In the known lamp, the transparent conductive layer is connected during operation of the lamp via a conductor connected to the lamp cap to one of the lead-in wires of the supply mains. By a suitable choice of the sheet resistance (R.sub.□) of the said layer (for example about 20Ω), the high-frequency interference at the supply mains is reduced to an acceptable value.

The lamp vessel of the known lamp is sealed in a gastight manner by means of sealing material (such as glass enamel) by a sealing member which is provided with the tubular protuberance for receiving the core of magnetic material. The lead-through member for the connection of the transparent conductive layer to the conductor located outside the lamp vessel consist of a metal plate which is bent into the shape of a U and is secured around an edge of the lamp vessel prior to sealing of the sealing member and consequently extends through the seal. The manufacture of this lamp is time-consuming and troublesome both due to the use of small separate parts and due to the use of the necessary glass enamel. Moreover, this is a risk that nevertheless leakage will occur in due course in the finished lamp in the lamp vessel at the area of the U-shaped lead-through member. Furthermore, special steps are required to make the lamp sufficiently safe to touch near the said lead-through member because the lead-through member is connected to the supply mains.

The invention has for its object to provide an electrodeless low-pressure discharge lamp, in which the connection between the transparent conductive layer on the inner side of the lamp vessel and a conductor located outside the lamp vessel can be established in a simple, reliable and quick manner.

According to the invention, this object is achieved in an electrodeless discharge lamp of the kind mentioned in the opening paragraph in that the lead-through member is located in the wall at the end of the tubular protuberance, the lead-through member being electrically connected to the internal conductive layer.

The lamp according to the invention can be manufactured in a simple manner. The use of small separate parts is avoided. Another greater advantage of the lamp is that the use of glass enamel is not necessary for sealing the lamp vessel in a gas-tight manner. The sealing member is sealed by a simple fusion process, which has a great favourable influence on the speed of the manufacturing process.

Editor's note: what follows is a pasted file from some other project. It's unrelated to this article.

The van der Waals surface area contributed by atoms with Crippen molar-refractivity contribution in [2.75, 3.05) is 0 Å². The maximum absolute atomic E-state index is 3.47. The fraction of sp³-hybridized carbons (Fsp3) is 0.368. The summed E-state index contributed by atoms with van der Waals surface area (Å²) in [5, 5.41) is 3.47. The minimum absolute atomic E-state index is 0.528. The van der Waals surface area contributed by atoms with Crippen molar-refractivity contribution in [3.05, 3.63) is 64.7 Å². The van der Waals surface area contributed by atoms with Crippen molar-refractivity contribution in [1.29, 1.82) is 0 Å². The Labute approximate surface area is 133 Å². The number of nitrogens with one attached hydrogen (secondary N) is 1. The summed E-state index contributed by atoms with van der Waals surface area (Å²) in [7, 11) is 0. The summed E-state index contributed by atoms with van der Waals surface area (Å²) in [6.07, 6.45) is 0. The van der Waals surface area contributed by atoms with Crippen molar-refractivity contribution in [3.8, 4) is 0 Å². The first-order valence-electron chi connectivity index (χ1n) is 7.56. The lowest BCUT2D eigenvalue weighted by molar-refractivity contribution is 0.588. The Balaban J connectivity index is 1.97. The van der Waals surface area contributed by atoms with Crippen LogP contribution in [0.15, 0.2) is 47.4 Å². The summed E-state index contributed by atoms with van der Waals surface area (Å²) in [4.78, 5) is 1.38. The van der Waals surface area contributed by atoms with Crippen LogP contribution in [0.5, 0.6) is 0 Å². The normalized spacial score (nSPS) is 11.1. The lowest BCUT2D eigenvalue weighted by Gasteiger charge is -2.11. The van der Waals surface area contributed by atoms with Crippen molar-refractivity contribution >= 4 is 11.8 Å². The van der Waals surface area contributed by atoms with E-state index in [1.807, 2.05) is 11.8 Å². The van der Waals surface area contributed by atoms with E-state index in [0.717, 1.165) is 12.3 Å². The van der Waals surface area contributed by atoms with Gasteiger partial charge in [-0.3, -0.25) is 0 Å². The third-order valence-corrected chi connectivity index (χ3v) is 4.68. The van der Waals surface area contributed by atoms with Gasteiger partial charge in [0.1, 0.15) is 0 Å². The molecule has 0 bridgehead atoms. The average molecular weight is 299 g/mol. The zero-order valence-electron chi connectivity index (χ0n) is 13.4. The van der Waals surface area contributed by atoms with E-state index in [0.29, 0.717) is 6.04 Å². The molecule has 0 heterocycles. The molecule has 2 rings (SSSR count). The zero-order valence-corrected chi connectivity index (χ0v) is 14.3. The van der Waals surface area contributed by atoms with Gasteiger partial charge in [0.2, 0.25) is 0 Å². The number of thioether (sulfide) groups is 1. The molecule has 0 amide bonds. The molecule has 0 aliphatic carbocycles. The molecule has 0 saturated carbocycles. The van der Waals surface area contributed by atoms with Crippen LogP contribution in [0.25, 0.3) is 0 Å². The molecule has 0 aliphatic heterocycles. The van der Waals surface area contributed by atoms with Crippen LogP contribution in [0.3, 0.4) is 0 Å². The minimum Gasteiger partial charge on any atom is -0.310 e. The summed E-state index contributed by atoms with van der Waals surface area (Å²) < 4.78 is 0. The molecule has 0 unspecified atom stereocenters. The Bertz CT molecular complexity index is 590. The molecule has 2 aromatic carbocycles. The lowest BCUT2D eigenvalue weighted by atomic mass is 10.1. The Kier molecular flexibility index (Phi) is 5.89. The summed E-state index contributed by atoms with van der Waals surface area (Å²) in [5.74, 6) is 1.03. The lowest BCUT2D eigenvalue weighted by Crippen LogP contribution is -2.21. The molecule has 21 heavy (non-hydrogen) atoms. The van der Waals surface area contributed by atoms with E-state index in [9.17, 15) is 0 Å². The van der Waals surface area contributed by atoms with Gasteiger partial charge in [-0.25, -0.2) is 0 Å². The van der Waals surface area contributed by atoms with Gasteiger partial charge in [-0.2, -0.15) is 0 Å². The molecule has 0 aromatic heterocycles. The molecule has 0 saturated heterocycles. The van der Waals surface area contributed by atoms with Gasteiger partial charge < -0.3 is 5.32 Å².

The lead-through member (consisting, for example, of a metal pin, wire or sleeve) at the end of the tubular protuberance further has the advantage that the lamp can be sufficiently safely touched. The lead-through member is in fact connected during operation of the lamp to one of the conductors of the supply mains. In an embodiment, the lead-through member is arranged in the pinch of a mount closing the tubular protuberance.

The electrical connection between the lead-through member and the conductive transparent layer is established, for example, by welding a metal wire both to the said member and to the layer, for example with the use of a laser beam. However, a connection is preferred, in which the lead-through member has secured to it a metal wire spring, whose end presses against the said conductive layer. An electrical connection is then established. Such a construction is very suitable to be used in a mass production process. First the sealing member with protuberance is provided with the lead-through member with wire spring, whereupon the lamp vessel (with transparent conductive layer) is sealed in a gas-tight manner by fusion with the sealing member.

In another preferred embodiment of the lamp according to the invention, the lead-through member has secured to it a number of metal resilient tongues, whose ends press against the internal conductive layer. In such a construction, the electrical connection with the conductive layer is established at several areas at a time. Thus, the reliability of the electrical connection is increased. The said tongues are in the shape of longitudinal strips and are formed, for example, from a thin-walled metal conical body, whose tip is connected to the lead-through member. Such a body can be manufactured in a simple manner.

In a particular embodiment of the lamp, in which a rod-shaped metal body is included in the magnetic core in order to dissipate the heat developed in the core (see Netherlands Patent Application No. 8104223 laid open to public inspection), the lead-through member is electrically connected to the said metal body, the magnetic core being provided with a recess extending throughout its length and inwardly as far as the metal body.

This embodiment has the advantage that the said rod-shaped metal body in the core serves not only to dissipate heat, but at the same time serves as an electrical conductor. The use of a separate conductor which is connected to the lead-through member and is arranged, for example, beside the core in the tubular protuberance, is then avoided. In order to prevent the impedance of the rod-shaped conducting body from reaching too high a value during operation of the lamp, the magnetic core is provided with the said axially extending recess.